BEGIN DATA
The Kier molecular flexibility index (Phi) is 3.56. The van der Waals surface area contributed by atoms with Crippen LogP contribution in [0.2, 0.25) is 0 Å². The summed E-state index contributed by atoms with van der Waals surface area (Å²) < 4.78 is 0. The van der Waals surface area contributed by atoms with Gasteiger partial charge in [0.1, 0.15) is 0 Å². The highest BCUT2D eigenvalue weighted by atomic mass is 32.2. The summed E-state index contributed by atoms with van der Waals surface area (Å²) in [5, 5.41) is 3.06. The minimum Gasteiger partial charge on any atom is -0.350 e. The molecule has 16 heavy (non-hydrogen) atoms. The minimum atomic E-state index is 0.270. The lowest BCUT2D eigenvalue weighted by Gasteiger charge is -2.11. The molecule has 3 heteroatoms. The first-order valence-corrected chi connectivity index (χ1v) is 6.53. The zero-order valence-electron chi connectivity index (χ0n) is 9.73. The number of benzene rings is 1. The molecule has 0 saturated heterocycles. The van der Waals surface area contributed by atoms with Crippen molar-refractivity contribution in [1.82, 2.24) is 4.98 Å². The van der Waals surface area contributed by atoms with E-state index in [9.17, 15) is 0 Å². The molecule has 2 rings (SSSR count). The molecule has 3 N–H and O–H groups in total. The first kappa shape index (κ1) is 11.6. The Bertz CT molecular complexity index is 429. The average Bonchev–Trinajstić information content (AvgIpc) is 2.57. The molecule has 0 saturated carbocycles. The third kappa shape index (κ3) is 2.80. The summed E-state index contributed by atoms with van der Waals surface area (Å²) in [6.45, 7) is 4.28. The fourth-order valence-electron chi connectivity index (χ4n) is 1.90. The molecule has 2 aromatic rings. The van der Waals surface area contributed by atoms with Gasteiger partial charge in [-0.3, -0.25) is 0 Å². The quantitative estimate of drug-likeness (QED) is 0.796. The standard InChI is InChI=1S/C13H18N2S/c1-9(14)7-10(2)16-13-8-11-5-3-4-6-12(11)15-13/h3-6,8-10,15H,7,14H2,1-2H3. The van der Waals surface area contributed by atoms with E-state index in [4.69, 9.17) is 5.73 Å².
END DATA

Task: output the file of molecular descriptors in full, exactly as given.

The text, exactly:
The Kier molecular flexibility index (Phi) is 3.56. The van der Waals surface area contributed by atoms with Crippen LogP contribution in [0.2, 0.25) is 0 Å². The summed E-state index contributed by atoms with van der Waals surface area (Å²) < 4.78 is 0. The van der Waals surface area contributed by atoms with Gasteiger partial charge in [0.1, 0.15) is 0 Å². The highest BCUT2D eigenvalue weighted by atomic mass is 32.2. The summed E-state index contributed by atoms with van der Waals surface area (Å²) in [5, 5.41) is 3.06. The minimum Gasteiger partial charge on any atom is -0.350 e. The molecule has 16 heavy (non-hydrogen) atoms. The minimum atomic E-state index is 0.270. The lowest BCUT2D eigenvalue weighted by Gasteiger charge is -2.11. The molecule has 3 heteroatoms. The first-order valence-corrected chi connectivity index (χ1v) is 6.53. The zero-order valence-electron chi connectivity index (χ0n) is 9.73. The number of benzene rings is 1. The molecule has 0 saturated heterocycles. The van der Waals surface area contributed by atoms with Crippen molar-refractivity contribution in [1.82, 2.24) is 4.98 Å². The van der Waals surface area contributed by atoms with E-state index in [9.17, 15) is 0 Å². The molecule has 2 rings (SSSR count). The molecule has 3 N–H and O–H groups in total. The first kappa shape index (κ1) is 11.6. The Bertz CT molecular complexity index is 429. The average Bonchev–Trinajstić information content (AvgIpc) is 2.57. The molecule has 0 saturated carbocycles. The third kappa shape index (κ3) is 2.80. The summed E-state index contributed by atoms with van der Waals surface area (Å²) in [6.45, 7) is 4.28. The fourth-order valence-electron chi connectivity index (χ4n) is 1.90. The molecule has 2 aromatic rings. The van der Waals surface area contributed by atoms with Gasteiger partial charge in [-0.3, -0.25) is 0 Å². The quantitative estimate of drug-likeness (QED) is 0.796. The standard InChI is InChI=1S/C13H18N2S/c1-9(14)7-10(2)16-13-8-11-5-3-4-6-12(11)15-13/h3-6,8-10,15H,7,14H2,1-2H3. The van der Waals surface area contributed by atoms with E-state index in [4.69, 9.17) is 5.73 Å².